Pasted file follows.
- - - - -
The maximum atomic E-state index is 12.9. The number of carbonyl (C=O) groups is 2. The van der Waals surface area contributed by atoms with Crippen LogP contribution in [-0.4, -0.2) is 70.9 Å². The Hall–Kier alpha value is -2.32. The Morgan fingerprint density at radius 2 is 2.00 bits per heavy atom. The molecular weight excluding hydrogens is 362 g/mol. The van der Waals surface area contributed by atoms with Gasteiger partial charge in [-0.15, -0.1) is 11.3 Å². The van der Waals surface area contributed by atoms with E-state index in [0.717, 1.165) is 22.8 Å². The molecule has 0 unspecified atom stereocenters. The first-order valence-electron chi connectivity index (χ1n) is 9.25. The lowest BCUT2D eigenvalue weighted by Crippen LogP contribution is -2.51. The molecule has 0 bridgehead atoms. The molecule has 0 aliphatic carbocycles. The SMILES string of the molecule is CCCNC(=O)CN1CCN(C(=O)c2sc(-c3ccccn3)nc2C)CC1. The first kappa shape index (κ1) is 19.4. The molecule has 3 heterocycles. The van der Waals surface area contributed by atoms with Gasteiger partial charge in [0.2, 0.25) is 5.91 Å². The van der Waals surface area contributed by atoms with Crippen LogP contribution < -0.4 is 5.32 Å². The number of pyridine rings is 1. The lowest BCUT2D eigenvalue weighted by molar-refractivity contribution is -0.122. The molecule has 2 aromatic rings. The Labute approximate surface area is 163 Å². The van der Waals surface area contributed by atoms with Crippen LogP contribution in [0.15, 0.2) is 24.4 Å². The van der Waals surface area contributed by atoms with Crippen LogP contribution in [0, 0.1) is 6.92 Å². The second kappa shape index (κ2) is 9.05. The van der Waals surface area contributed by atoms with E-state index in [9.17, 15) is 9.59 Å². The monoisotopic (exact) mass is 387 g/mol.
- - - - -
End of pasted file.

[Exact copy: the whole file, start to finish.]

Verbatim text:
The maximum atomic E-state index is 12.9. The number of carbonyl (C=O) groups is 2. The van der Waals surface area contributed by atoms with Crippen LogP contribution in [-0.4, -0.2) is 70.9 Å². The Hall–Kier alpha value is -2.32. The Morgan fingerprint density at radius 2 is 2.00 bits per heavy atom. The molecular weight excluding hydrogens is 362 g/mol. The van der Waals surface area contributed by atoms with Gasteiger partial charge in [-0.15, -0.1) is 11.3 Å². The van der Waals surface area contributed by atoms with E-state index in [0.717, 1.165) is 22.8 Å². The molecule has 0 unspecified atom stereocenters. The first-order valence-electron chi connectivity index (χ1n) is 9.25. The lowest BCUT2D eigenvalue weighted by Crippen LogP contribution is -2.51. The molecule has 0 bridgehead atoms. The molecule has 0 aliphatic carbocycles. The SMILES string of the molecule is CCCNC(=O)CN1CCN(C(=O)c2sc(-c3ccccn3)nc2C)CC1. The first kappa shape index (κ1) is 19.4. The molecule has 3 heterocycles. The van der Waals surface area contributed by atoms with Gasteiger partial charge in [0.2, 0.25) is 5.91 Å². The van der Waals surface area contributed by atoms with Crippen LogP contribution < -0.4 is 5.32 Å². The number of pyridine rings is 1. The lowest BCUT2D eigenvalue weighted by molar-refractivity contribution is -0.122. The molecule has 2 aromatic rings. The Labute approximate surface area is 163 Å². The van der Waals surface area contributed by atoms with Crippen LogP contribution in [0.15, 0.2) is 24.4 Å². The van der Waals surface area contributed by atoms with Crippen LogP contribution in [0, 0.1) is 6.92 Å². The second kappa shape index (κ2) is 9.05. The van der Waals surface area contributed by atoms with E-state index in [9.17, 15) is 9.59 Å². The monoisotopic (exact) mass is 387 g/mol.